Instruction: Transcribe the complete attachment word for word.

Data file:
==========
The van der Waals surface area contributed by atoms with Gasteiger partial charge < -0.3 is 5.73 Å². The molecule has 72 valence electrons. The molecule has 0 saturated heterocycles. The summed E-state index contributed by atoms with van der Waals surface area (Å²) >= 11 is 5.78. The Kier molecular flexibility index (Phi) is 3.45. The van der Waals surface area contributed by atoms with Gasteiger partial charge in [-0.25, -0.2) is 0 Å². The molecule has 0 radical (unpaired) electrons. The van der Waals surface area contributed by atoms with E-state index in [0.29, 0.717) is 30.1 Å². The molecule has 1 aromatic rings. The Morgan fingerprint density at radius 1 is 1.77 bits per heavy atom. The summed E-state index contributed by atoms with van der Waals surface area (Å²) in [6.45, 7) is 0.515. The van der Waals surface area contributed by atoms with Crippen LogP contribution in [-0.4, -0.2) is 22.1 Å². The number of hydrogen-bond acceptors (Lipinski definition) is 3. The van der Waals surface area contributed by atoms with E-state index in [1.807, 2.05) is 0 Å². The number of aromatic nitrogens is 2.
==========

The van der Waals surface area contributed by atoms with Gasteiger partial charge < -0.3 is 5.73 Å². The molecule has 72 valence electrons. The molecule has 0 saturated heterocycles. The summed E-state index contributed by atoms with van der Waals surface area (Å²) >= 11 is 5.78. The Kier molecular flexibility index (Phi) is 3.45. The van der Waals surface area contributed by atoms with Gasteiger partial charge in [-0.25, -0.2) is 0 Å². The molecule has 0 radical (unpaired) electrons. The van der Waals surface area contributed by atoms with E-state index in [0.29, 0.717) is 30.1 Å². The molecule has 1 aromatic rings. The Morgan fingerprint density at radius 1 is 1.77 bits per heavy atom. The summed E-state index contributed by atoms with van der Waals surface area (Å²) in [6.45, 7) is 0.515. The van der Waals surface area contributed by atoms with Crippen LogP contribution in [-0.4, -0.2) is 22.1 Å². The number of hydrogen-bond acceptors (Lipinski definition) is 3. The van der Waals surface area contributed by atoms with E-state index in [1.807, 2.05) is 0 Å². The number of aromatic nitrogens is 2.